Charleston chefs help in the genesis of our idea to increase awareness and support for the growing community of local food and gardening enthusiasts. We are excited that a few passionate Charlestonians have quietly initiated the restoration of backyard family rice gardening for all residing in the Charleston Lowcountry. This is, after all, the Carolina Gold Rice Foundation’s culinary ideal. In our view, local gardeners will inevitably grow their own rice in a region that consumes more rice per capita today than anywhere else in the South.

The Carolina Gold Rice Foundation is making tons, literally — more than 15 tons to be exact — of Carolina Gold and Charleston Gold rice seed available, pro bono, to qualified growers this season. Many are small-plot backyard growers with aspirations to cook and serve the rice they grow in their own homes. The rest are scattered all across the South and even into Appalachia. Our intention is to make the Carolina Rice Kitchen, our local cuisine, accessible to home cooks, not just professional chefs, through support of personal kitchen gardens. In pursuing this goal beyond seed and growing advice, we are sharing the home kitchen traditions of the Carolina Rice Kitchen in our future newsletters. 

The dishes include a stunning list of easily prepared rice casseroles and rice breads and extend to more esoteric but uncomplicated ideas including rice beignets, rice custards, rice biscuits, and myriad rice scones and pastries. Until the 1980s, Charleston enjoyed the Holiday tradition of exchanging rice breads from home to home. The Carolina Gold Rice Foundation is committed to repatriating this tradition. Modern and antique recipes for Rice Pain de Mie and Rice Challah, both finished with Benne Seed, are but two of many traditional Charleston Holiday breads we will cover in future newsletters.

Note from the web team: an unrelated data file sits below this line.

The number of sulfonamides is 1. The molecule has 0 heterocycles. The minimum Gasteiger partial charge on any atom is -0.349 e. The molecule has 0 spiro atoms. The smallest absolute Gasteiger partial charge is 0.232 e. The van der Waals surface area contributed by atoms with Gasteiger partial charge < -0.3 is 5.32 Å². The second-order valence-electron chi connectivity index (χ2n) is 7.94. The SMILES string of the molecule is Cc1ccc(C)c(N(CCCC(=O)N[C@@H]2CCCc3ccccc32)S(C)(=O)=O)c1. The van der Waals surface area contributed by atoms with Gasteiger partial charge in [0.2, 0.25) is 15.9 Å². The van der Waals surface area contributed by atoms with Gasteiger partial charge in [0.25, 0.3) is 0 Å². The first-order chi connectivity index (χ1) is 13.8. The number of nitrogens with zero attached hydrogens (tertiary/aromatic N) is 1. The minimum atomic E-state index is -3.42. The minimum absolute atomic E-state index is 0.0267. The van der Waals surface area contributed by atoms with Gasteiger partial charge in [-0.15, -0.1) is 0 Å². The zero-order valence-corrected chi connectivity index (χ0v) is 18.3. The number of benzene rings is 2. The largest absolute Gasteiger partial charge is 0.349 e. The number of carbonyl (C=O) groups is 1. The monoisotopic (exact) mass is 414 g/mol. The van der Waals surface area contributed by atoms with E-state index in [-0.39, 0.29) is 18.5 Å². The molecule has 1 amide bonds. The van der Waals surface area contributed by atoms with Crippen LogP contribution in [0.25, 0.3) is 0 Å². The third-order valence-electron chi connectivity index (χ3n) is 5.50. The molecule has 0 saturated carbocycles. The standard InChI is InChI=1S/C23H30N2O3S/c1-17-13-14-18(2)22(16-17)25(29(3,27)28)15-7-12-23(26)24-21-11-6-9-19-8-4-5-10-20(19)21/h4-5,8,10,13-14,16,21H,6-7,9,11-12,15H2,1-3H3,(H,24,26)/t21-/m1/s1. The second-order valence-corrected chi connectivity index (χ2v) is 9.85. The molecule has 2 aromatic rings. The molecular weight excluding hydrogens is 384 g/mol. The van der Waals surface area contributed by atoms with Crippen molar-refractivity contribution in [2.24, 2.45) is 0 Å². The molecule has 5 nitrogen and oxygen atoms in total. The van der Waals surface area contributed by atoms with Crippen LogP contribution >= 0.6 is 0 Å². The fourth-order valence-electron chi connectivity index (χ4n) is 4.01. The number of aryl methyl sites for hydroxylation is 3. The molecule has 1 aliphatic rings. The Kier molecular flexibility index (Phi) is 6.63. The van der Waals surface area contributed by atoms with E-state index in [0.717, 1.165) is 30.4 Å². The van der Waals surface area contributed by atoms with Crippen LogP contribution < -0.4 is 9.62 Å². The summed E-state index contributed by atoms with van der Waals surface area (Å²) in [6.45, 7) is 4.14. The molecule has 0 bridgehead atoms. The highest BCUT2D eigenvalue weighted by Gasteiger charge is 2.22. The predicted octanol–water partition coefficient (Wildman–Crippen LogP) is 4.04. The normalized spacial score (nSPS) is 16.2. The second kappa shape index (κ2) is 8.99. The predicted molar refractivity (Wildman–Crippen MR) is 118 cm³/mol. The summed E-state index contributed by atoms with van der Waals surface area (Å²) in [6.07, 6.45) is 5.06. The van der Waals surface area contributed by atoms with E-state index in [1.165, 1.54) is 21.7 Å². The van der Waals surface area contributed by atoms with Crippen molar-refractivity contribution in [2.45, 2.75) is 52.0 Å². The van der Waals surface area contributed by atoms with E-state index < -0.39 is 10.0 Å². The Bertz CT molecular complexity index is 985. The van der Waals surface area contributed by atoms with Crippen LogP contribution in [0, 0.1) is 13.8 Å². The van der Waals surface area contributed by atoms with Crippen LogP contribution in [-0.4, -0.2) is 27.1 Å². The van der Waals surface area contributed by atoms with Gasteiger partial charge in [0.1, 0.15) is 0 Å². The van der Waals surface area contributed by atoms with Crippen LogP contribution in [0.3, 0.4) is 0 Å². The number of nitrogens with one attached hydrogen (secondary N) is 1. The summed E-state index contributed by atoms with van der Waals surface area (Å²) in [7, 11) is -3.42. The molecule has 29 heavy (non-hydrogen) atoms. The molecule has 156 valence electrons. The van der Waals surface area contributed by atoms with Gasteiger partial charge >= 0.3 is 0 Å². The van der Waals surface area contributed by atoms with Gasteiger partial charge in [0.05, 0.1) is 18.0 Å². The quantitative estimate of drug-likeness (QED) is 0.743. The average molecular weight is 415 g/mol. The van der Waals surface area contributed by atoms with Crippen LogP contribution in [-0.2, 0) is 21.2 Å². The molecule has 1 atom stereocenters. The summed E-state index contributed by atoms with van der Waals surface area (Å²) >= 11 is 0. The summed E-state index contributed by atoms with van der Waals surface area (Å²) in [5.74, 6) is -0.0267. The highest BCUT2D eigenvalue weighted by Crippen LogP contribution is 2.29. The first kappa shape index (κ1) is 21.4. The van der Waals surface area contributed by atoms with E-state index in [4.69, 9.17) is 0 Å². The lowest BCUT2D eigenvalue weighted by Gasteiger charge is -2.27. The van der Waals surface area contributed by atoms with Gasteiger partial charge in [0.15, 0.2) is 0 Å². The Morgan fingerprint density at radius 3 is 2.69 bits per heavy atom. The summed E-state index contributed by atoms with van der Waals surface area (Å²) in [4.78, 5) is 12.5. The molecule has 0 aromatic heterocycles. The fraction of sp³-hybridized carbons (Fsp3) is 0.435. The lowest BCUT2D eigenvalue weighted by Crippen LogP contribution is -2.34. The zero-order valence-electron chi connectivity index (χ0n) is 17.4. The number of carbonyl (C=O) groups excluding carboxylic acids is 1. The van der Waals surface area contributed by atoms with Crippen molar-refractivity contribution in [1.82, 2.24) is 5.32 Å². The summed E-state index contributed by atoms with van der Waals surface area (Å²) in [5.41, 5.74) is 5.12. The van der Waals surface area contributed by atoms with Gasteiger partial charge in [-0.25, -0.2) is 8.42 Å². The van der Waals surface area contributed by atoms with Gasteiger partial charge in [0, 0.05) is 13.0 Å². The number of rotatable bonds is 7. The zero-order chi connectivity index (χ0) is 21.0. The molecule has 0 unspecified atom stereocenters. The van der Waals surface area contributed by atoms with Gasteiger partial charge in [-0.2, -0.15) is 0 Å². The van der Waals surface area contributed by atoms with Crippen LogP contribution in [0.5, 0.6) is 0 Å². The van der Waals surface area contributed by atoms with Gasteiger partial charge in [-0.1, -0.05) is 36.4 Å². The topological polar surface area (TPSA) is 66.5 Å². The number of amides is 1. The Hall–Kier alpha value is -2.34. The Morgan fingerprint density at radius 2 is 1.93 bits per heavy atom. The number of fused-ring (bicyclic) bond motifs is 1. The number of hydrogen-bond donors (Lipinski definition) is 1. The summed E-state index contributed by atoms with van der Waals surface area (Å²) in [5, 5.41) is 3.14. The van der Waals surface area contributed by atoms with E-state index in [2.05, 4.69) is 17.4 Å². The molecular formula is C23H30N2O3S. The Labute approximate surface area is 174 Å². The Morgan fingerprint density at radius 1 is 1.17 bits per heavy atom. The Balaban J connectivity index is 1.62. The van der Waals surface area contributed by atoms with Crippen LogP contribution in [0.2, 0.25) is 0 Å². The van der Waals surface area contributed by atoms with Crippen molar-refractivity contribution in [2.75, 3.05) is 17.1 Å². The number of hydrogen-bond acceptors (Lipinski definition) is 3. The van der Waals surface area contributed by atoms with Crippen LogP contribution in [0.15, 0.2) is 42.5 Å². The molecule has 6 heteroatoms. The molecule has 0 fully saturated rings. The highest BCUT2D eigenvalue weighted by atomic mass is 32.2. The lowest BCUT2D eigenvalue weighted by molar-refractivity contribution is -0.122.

Beyond our interest in rice, The Carolina Gold Rice Foundation plans to promote kitchen gardening of benne whose leaves and young pods are more delicate and flavorful than many garden greens and okra. We already love benne wafers and candy here, so restoring the historic culinary applications of this plant, a plant critical to successful rice farming over the long term even in kitchen gardening scale, is inevitable. 

Of particular interest: we wonder why no home cooks have latched onto Benne Ice Cream. It is beyond superb and unique. We prepared and served “ices” aplenty here in Charleston before the Great Depression. We will present a lovely and simple recipe for Benne Ice, among others.

The Carolina Gold Rice Foundation is focused upon the day coming when the ghost of our secret kitchen is no more. We know the community of local rice cooks will return to their home tables and prepare spectacular foods that accompany rice in the field and on the stove. We will advocate for authentic rice food craft taking center stage in our homes while Charleston basks upon the world stage.